Top Six Pinot Noirs For Thanksgiving
If you have been reading this column for the past few years, you already know that my top three wines to pair with Thanksgiving meals are Beaujolais, Pinot Noir and Chardonnay. This year marks another chapter in my Thanksgiving column evolution. I love Pinot Noir, and it is perfect for almost any occasion and certainly for a Thanksgiving meal.
So this year I am going to name my Top Six Pinot Noirs. It is not quite the Top 100 from Wine Spectator, but with Pinot Noir being my favorite grape, this means a lot to me.
Before you quickly scroll down to find out what my picks are, I want to preface how I selected them. My ideal of Pinot Noir is its sexy side. I love it for its seductive nature, its elegance and finesse, and its multidimensional aromas and flavors. It need not be a “big” wine to encompass all these things. My love also lies in wines that have a sense of place, and Pinot Noir among red wines, has the strongest ability to convey that message. Burgundy has this in spades, but I have decided upon only domestic Pinot Noirs, as the Grand Crus that have crossed my lips are so obsessively expensive and found almost nowhere except on tasting notes of the most privileged wine drinkers, I would waste precious space on something that is made of “unobtainium.” Price is an object, so I chose wines in a range of prices.
Why only six wines? I could probably extend it to 10, but there is only so much room on this page. So, for your tasting pleasure, I present you my Top Six Pinot Noirs of the year arranged by price, lowest to highest.
2012 J Wilkes Pinot Noir ($16). I remember distinctly tasting this wine among at least a dozen others, including some more well-known and more recognizable wineries. But after tasting everything, I kept returning to this same bottle. It is a juicy, elegant and sophisticated Pinot Noir. And then I scratched my head when I looked at the price. Really? That can’t be right. Well it is, and lucky for all of us to be able to get such a delicious Pinot Noir for the money.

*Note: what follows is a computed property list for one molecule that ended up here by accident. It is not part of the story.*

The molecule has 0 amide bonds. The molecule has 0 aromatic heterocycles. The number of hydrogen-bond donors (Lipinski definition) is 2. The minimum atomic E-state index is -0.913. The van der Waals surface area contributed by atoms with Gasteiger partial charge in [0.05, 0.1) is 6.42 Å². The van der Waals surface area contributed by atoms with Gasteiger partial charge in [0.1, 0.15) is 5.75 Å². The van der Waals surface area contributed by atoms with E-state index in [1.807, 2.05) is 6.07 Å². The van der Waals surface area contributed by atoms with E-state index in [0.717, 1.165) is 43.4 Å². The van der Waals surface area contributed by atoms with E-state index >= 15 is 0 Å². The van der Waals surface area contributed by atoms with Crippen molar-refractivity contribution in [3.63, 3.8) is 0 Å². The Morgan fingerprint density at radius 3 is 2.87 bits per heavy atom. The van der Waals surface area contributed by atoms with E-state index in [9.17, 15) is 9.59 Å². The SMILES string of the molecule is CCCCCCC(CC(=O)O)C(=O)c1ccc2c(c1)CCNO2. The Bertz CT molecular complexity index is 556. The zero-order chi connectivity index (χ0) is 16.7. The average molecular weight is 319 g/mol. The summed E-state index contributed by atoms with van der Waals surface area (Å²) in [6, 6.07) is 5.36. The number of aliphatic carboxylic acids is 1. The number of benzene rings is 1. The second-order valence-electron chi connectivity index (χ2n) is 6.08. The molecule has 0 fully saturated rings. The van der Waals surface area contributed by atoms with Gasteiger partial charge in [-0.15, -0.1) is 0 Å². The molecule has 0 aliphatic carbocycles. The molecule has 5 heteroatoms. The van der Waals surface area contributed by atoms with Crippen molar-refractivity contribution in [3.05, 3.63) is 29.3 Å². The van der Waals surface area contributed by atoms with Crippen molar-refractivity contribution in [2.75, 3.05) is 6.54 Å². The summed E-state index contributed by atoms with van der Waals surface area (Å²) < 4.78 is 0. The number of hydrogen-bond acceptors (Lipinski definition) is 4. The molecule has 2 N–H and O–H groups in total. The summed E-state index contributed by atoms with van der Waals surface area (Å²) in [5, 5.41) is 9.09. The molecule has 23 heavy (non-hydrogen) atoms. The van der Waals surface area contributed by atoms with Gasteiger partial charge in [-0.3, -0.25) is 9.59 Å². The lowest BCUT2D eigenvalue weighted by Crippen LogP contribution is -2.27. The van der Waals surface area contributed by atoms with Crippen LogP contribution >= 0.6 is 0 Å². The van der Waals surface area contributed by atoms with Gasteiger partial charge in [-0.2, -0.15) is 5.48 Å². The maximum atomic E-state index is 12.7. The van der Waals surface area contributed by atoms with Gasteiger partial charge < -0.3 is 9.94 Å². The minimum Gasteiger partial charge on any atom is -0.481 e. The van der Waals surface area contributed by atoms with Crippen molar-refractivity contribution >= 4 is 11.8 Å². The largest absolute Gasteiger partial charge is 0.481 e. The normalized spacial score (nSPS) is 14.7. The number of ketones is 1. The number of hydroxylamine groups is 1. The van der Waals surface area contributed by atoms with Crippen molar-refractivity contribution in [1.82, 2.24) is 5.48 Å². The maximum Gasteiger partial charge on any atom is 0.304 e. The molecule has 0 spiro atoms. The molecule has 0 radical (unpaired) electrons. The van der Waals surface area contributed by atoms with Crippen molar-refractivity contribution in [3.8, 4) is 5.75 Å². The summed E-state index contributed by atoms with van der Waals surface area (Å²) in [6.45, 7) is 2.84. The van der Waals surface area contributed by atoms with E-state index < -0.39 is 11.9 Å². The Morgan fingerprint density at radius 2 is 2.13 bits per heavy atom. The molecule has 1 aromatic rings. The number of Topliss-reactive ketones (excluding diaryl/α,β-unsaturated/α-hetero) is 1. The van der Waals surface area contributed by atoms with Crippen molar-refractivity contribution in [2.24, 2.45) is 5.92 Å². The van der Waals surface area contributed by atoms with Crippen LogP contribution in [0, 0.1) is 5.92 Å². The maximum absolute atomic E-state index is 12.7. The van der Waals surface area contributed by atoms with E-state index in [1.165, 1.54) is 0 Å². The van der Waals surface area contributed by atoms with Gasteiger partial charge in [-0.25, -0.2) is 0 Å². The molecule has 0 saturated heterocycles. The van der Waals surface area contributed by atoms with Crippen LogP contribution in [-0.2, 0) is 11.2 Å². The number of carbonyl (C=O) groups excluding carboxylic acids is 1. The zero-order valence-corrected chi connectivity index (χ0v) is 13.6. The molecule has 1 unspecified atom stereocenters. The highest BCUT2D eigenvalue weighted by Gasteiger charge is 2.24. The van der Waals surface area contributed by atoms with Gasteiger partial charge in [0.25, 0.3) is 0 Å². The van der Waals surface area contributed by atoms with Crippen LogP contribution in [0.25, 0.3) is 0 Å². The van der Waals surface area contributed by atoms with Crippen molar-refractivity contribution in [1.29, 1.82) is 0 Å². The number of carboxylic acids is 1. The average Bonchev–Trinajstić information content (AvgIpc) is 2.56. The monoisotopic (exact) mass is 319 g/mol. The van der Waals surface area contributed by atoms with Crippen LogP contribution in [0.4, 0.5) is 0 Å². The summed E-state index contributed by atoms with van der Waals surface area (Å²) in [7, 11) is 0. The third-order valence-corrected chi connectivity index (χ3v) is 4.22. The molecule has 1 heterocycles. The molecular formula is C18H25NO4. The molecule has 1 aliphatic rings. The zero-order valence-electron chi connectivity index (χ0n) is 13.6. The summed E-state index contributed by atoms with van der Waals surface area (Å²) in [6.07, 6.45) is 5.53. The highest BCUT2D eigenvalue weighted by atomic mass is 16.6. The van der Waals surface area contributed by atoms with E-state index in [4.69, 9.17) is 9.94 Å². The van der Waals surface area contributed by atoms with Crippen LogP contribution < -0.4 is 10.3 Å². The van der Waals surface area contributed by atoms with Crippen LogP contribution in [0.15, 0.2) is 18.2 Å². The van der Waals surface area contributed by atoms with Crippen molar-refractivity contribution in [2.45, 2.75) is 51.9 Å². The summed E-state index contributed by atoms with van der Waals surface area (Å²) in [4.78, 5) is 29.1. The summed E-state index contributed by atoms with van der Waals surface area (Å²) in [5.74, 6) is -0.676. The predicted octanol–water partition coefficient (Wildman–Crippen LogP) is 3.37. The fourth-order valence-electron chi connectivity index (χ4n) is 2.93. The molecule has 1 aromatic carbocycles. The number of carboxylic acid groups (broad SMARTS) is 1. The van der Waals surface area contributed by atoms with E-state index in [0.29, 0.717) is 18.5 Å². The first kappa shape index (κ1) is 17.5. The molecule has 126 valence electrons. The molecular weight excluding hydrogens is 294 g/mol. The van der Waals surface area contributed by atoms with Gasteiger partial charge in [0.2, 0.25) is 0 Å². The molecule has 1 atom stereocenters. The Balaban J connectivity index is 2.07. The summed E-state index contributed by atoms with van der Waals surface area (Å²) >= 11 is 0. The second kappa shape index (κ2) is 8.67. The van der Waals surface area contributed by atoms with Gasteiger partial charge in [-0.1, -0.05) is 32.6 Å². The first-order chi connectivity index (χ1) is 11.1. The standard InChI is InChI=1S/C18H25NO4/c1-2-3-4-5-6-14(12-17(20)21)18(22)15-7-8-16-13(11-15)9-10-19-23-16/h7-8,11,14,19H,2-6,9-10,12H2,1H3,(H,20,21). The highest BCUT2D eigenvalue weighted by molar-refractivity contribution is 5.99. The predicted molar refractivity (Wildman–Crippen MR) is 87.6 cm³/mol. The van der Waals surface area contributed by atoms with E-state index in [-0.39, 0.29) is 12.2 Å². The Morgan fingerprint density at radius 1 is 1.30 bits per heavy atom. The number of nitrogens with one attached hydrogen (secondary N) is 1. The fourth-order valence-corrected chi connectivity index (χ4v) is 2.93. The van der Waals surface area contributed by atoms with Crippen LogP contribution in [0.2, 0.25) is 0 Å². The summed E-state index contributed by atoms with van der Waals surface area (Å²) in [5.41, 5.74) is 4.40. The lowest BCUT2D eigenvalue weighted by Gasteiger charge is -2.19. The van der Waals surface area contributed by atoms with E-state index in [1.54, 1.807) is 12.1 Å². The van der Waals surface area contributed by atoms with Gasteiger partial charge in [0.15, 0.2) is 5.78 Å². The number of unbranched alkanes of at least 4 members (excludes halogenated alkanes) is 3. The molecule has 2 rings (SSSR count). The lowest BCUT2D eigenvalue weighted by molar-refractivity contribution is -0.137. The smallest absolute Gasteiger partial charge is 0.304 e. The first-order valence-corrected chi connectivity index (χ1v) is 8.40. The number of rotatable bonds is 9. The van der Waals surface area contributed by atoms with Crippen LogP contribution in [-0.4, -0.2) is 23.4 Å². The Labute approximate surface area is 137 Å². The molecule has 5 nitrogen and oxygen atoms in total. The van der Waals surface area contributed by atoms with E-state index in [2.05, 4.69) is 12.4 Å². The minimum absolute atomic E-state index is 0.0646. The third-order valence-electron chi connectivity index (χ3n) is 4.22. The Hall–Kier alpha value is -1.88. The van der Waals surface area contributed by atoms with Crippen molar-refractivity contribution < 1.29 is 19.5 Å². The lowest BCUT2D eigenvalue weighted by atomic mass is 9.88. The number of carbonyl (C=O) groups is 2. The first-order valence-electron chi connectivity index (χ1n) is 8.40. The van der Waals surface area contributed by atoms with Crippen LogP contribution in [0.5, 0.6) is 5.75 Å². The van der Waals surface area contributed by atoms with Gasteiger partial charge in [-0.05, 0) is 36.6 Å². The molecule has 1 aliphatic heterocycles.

2012 Miura Monterey Pinot Noir ($25) This is made by a fellow Master Sommelier Emmanuel Kemiji, and he has bottled lightning this year. This wine is crazy good with booming fruit, silky texture and lasting finish. It is so good that I don’t think you need to be a Pinot Noir lover to enjoy this wine. It is flat-out delicious.
2012 Lompoc Wine Company Santa Rita Hills ($35) This a Pinot for Burgundy lovers. It offers plenty of fruit but an added savory note to it that reminds me of the Cote d’Or. It has zero new oak, displaying both red and black fruit character with floral notes. The structure has much akin to the Old World as well, with bright acidity and relatively lower alcohol than other New World versions. And, boy, does the flavor travel through the palate, down the neck and back through the nose — a lovely wine.
2011 Au Bon Climat Isabelle ($45) Jim Clendenen is my hero. He consistently makes wine that he enjoys, and has not allowed any of the critics to fashion his style. His wines are balanced, elegant and genuine, not confected or over the top. This is a shining example of Jim’s ability to create classic Pinot Noir without any of the overripeness or oakiness that can detract from the grape’s essence. This wine has everything in the right place with the right amount. It is seamless and almost regal. You would be well advised to put down a few of these for aging, as well.
2011 Colene Clemens Victoria ($60) This was a new find for me this year and quite exciting. This boutique winery in Oregon names its Pinot Noirs after one of the women of that generation. Victoria is one of the founders. Her mother’s name is Colene. So being named after the founder, you can imagine the stature of the wine that bears her name. This is ultra-polished stuff. Silky and velvety at the same time with a hedonistic level of aromas: cherries, strawberries, vanilla, violets and more. Pleasure in a bottle.
2012 The Last Chapter ($89) This is an unforgettable Pinot Noir from Oregon. It is made by Louis-Michel Liger (of Domaine Liger-Belair) in a fashion unlike any other Pinot Noir I know in Oregon. It has a glycerol texture that is unique and impressive. The aromas simply explode in a panoply of nuances, fruit, earth and spices galore. And when you put this in your palate, there is a gush of flavor that fills and soothes your senses all at once. It is simply world-class Pinot Noir and more than worthy of being not only on this list, perhaps the head of this class.
Roberto Viernes is a master sommelier.